Solving Your Billing Blunders

How to clean up by coding correctly.

Coding can be a dense and Byzantine process. Doctors hate it. The worst of it is that every payer seems to have its own take on coding.

But you can’t bill for services without coding for them. And as Medicare’s pay-for-performance program catches on and private payers follow, correct coding and documentation are more important than ever.

Bottom line: If you want to get paid correctly for the work that you do, you must understand the rules.

We turned to several procedural coding professionals — experts who advise physicians, medical practices, hospitals, and other providers — and asked two questions:

First, what are physicians doing most often to undermine their own coding and documentation efforts? In response, our experts offered nine big coding blunders that physicians could and should fix today.

“I see many physicians stuck in the mind-set that what they learned about coding 10 years ago is all they need to know,” says Rhonda Buckholtz, vice president of business and member development for the American Academy of Professional Coders. “A lot of times their knowledge of coding is outdated.”

Second, we asked them to describe the emerging trends and possible coding rule-changes likely to affect physicians’ lives in the future. (See textbox “Trends.”)

Straight from the experts, then, here are the tips, peeves, and predictions we heard most often.

1. Failing to note negatives

There’s far more to assessing a patient than listing the chief complaint. Noting the pertinent negative findings — ruling out what’s not involved — is a fundamental part of the diagnostic process. So why not get paid for it? Unfortunately, physicians can slip up when documenting this aspect of their thought process, says Margie Scalley Vaught, a coding consultant based in Chehalis, Wash.

“To give the proper CPT code for the office visit, it comes down to what did you touch and what was the result,” Vaught says. “If you leave out some of the negatives you could end up with a lower-coded visit even though you spent the time and did perform an exam that deserved the higher code.”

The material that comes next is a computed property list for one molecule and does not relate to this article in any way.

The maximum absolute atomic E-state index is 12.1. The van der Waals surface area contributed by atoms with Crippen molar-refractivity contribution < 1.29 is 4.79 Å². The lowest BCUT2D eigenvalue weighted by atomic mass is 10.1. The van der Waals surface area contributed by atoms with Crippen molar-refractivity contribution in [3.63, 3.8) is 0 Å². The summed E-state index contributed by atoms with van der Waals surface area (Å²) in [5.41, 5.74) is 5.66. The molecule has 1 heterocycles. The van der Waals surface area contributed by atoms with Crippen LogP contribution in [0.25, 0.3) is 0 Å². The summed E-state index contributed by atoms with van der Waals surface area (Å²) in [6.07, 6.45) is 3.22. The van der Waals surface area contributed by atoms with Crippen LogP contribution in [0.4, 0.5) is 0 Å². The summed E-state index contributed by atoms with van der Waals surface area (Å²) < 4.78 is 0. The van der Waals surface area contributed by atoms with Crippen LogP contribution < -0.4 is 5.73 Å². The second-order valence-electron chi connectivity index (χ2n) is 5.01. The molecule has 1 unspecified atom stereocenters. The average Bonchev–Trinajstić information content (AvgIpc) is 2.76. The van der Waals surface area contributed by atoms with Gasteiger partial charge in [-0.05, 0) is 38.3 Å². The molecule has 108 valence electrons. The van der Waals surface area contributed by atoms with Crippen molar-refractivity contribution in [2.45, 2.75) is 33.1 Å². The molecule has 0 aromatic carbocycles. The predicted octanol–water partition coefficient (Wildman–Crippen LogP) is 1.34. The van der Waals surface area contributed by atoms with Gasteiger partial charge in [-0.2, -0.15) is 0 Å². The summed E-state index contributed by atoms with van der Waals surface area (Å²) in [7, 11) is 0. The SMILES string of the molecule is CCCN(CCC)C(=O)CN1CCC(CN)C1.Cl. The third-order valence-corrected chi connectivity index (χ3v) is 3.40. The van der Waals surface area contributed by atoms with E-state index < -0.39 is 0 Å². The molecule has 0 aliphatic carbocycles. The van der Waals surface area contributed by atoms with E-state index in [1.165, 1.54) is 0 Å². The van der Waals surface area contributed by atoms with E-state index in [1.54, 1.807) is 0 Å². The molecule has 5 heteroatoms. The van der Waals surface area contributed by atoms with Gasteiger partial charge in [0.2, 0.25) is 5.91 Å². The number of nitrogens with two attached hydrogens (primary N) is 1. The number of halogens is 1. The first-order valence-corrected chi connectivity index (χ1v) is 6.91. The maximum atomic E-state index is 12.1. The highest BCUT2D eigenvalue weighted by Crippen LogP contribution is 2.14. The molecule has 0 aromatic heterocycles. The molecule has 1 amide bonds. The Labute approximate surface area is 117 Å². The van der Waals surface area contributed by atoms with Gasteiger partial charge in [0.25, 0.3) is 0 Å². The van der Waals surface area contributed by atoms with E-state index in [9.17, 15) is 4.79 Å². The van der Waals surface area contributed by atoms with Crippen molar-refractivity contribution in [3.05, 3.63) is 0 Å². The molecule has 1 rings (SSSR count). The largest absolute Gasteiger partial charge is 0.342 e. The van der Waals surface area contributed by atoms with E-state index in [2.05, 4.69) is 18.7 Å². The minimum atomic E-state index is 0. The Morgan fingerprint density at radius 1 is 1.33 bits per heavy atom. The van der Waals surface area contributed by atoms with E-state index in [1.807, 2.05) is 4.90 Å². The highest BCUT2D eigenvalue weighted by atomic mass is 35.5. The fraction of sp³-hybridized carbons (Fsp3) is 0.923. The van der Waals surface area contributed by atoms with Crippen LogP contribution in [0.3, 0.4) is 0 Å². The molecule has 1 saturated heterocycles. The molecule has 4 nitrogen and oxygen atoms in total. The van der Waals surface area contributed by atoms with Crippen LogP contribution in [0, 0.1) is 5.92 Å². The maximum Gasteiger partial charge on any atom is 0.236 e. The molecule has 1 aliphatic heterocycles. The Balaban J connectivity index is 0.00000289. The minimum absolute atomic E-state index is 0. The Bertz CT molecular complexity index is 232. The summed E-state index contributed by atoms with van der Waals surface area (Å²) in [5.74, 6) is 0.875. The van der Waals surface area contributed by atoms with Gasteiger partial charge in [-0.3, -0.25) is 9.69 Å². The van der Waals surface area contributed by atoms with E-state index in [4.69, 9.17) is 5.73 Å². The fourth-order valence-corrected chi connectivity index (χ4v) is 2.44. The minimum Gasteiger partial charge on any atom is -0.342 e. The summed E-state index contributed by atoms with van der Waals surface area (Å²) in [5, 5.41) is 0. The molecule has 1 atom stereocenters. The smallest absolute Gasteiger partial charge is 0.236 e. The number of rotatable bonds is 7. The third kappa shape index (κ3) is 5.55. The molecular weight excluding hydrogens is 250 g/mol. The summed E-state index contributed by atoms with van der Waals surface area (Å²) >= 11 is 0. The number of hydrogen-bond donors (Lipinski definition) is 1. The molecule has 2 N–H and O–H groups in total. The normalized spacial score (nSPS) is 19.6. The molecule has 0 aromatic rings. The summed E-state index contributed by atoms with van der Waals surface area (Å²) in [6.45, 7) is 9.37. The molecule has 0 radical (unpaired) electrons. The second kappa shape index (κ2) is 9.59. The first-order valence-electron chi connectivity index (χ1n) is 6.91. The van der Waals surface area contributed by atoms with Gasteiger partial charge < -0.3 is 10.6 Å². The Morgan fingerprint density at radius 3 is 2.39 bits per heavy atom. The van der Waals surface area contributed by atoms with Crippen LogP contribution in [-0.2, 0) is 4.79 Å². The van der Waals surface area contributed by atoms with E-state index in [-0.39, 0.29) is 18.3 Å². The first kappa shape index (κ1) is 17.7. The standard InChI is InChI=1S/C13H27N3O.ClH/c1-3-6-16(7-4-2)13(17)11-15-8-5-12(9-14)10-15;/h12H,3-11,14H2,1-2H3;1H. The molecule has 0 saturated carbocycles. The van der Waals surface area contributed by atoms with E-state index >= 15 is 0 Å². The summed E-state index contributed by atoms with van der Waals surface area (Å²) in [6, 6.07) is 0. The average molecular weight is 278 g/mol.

Let’s say you’ve seen a patient who complains of knee pain and limited range of motion. Your examination finds no lesions or rashes, no signs of injury, neurological impairment, or pain to the touch. If you state in the record merely, “knee pain and limited ROM (MS),” you’ve just cost yourself money. That short recitation of just the positive findings is a problem-focused exam covering just one organ system, which is a lower-level code.

“When it comes to coding and billing, both positives and negatives are at work,” Vaught says. “You have to go beyond saying ‘patient has limited range of motion and pain with palpation,’ and mention the other aspects of the knee and other areas that you examined but had negative findings.”

No payer, or coder for that matter, will just assume that you also checked the patient’s pulse, sensation, or looked for a rash or lesion. That’s three more organ systems — a detailed exam under the 1995 rules or an expanded exam under the 1997 rules. All you had to do was describe those pertinent negatives in the record as something like: “negative for rashes or lesions” (Integ), “no effusions,” “normal pulses” (CV), and “normal sensation” (Neuro). Presto: The proper code for the appropriate exam level you did is applied.

2. Skimping on substance

Vaught urges physicians to be especially wary of unintentionally downcoding follow-up visits for established patients. That patient’s knee-injury follow-up would be a 99212 if your note says: “I’m seeing Ellen back today regarding the left knee injury three weeks ago. She’s been going to physical therapy, has no complaints. We’re going to see her back in a month.”